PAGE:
It ain’t over
The laundry is done; now the notebook gets unpacked.
I filled the better part of a good-sized Moleskine over five days at the ATCA conference—notes I intend to turn into a widely read, much-talked-about feature this fall in Dramatics magazine, where I’m fortunate enough to have a full-time job. Working title: “The Crisis in Criticism,” but I’ll confess, my first night in Waterford I wondered if I hadn’t better come up with a more ominous slug. After a fine reading at the O’Neill—“The Dream of the Burning Boy,” by David West Read, about a high school English teacher and a gifted student—I boarded the bus back to the New London Radisson with about twenty of my colleagues from across the country. Virtually all of these good people were, I noticed, well over 60 years old.
If I needed more evidence that I was hanging onto a dying profession by my fingernails, this was it.
As the conference went on, my own generation—arts journalists who still have most of our careers ahead of us, Google willing—seemed better represented. (I learned that some youngsters had stayed late at Blue Gene’s Pub that first night, whereas I’d ridden back with the early-to-bed crowd.) And while we spent a lot of time bemoaning the negative aspects of print’s decline (shorter stories, fractured readership, shaky professional standards, drastically fewer jobs paying livable wages), we also talked about ways in which the Web might actually make our work better. More vital. More relevant. More fun.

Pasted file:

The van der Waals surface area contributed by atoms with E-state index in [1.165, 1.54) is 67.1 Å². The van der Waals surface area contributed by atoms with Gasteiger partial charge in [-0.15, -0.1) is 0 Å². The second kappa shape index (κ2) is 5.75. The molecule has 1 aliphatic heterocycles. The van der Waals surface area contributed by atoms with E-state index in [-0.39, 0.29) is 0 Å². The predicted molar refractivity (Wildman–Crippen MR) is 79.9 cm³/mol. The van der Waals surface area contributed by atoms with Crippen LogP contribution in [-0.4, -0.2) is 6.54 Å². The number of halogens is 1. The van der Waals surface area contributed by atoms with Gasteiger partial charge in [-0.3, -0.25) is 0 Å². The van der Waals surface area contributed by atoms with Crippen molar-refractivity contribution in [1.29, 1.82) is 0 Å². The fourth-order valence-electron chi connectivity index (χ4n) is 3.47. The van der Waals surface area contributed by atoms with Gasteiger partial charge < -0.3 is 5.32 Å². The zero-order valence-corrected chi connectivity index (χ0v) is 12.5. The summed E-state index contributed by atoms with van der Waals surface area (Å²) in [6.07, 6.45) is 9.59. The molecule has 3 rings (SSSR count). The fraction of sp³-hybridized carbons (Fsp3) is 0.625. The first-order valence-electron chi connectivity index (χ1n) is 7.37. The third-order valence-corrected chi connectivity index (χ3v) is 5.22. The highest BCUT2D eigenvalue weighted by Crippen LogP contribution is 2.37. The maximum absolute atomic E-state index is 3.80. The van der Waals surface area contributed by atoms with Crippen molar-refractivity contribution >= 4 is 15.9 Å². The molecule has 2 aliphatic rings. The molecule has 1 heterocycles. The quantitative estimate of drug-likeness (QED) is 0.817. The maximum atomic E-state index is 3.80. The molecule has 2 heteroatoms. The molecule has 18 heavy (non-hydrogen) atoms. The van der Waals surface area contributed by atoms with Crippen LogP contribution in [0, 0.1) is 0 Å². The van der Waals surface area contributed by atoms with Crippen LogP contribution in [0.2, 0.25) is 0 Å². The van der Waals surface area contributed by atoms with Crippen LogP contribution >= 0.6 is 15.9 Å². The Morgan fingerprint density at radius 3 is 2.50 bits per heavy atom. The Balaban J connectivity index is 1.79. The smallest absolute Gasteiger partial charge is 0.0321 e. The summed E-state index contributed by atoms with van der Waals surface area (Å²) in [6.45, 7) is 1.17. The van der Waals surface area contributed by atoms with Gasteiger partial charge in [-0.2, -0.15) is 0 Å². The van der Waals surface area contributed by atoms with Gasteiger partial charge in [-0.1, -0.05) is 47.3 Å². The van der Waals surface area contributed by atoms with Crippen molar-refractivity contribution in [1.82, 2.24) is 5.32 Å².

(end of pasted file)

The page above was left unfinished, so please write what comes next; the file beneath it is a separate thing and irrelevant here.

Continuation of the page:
And the more time I spent with my senior colleagues—people like ATCA chair Chris Rawson, who really knows how to throw a conference (down to providing beach towels, nice!), and Simon Saltzman, president of the Outer Critics Circle and a New Jersey-based writer with curtainup.com—the more I stepped back, seeing my own career in a wider, more promising, even inspiring frame. Sure, things are different. But we’re all still doing the same work, really, and for the same reasons.
“Every year at this conference I find myself having a conversation about what we are passionate about… that makes me feel a part of a community,” Saltzman told us, during our last gathering at the hotel Sunday morning. “This remembering of the experience of being a critic with other critics who share what I love is so important to me. This is what brings me back.”
“I always return from an ATCA conference,” Rawson added, “determined to become a better critic.”
Me too. Especially now.
— Julie York Coppens, Cincinnati, OH
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